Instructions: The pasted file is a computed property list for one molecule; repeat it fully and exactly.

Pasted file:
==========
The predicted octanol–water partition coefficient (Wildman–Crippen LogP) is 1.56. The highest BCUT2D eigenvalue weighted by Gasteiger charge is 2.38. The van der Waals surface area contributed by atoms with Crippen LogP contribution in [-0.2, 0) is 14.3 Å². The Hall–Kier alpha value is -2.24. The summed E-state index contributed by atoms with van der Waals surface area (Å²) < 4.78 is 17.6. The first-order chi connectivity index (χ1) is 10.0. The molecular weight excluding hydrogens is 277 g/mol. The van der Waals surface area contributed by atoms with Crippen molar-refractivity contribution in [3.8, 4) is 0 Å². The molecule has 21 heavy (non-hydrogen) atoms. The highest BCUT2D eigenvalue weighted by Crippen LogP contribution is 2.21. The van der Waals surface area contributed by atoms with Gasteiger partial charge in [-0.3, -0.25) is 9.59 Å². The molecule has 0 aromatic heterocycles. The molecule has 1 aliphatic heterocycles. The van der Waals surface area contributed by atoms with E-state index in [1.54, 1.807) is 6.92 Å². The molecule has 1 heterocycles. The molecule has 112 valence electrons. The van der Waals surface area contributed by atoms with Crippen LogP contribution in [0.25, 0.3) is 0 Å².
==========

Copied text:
The predicted octanol–water partition coefficient (Wildman–Crippen LogP) is 1.56. The highest BCUT2D eigenvalue weighted by Gasteiger charge is 2.38. The van der Waals surface area contributed by atoms with Crippen LogP contribution in [-0.2, 0) is 14.3 Å². The Hall–Kier alpha value is -2.24. The summed E-state index contributed by atoms with van der Waals surface area (Å²) < 4.78 is 17.6. The first-order chi connectivity index (χ1) is 10.0. The molecular weight excluding hydrogens is 277 g/mol. The van der Waals surface area contributed by atoms with Crippen molar-refractivity contribution in [3.8, 4) is 0 Å². The molecule has 21 heavy (non-hydrogen) atoms. The highest BCUT2D eigenvalue weighted by Crippen LogP contribution is 2.21. The van der Waals surface area contributed by atoms with Gasteiger partial charge in [-0.3, -0.25) is 9.59 Å². The molecule has 0 aromatic heterocycles. The molecule has 1 aliphatic heterocycles. The van der Waals surface area contributed by atoms with E-state index in [1.54, 1.807) is 6.92 Å². The molecule has 1 heterocycles. The molecule has 112 valence electrons. The van der Waals surface area contributed by atoms with Crippen LogP contribution in [0.25, 0.3) is 0 Å².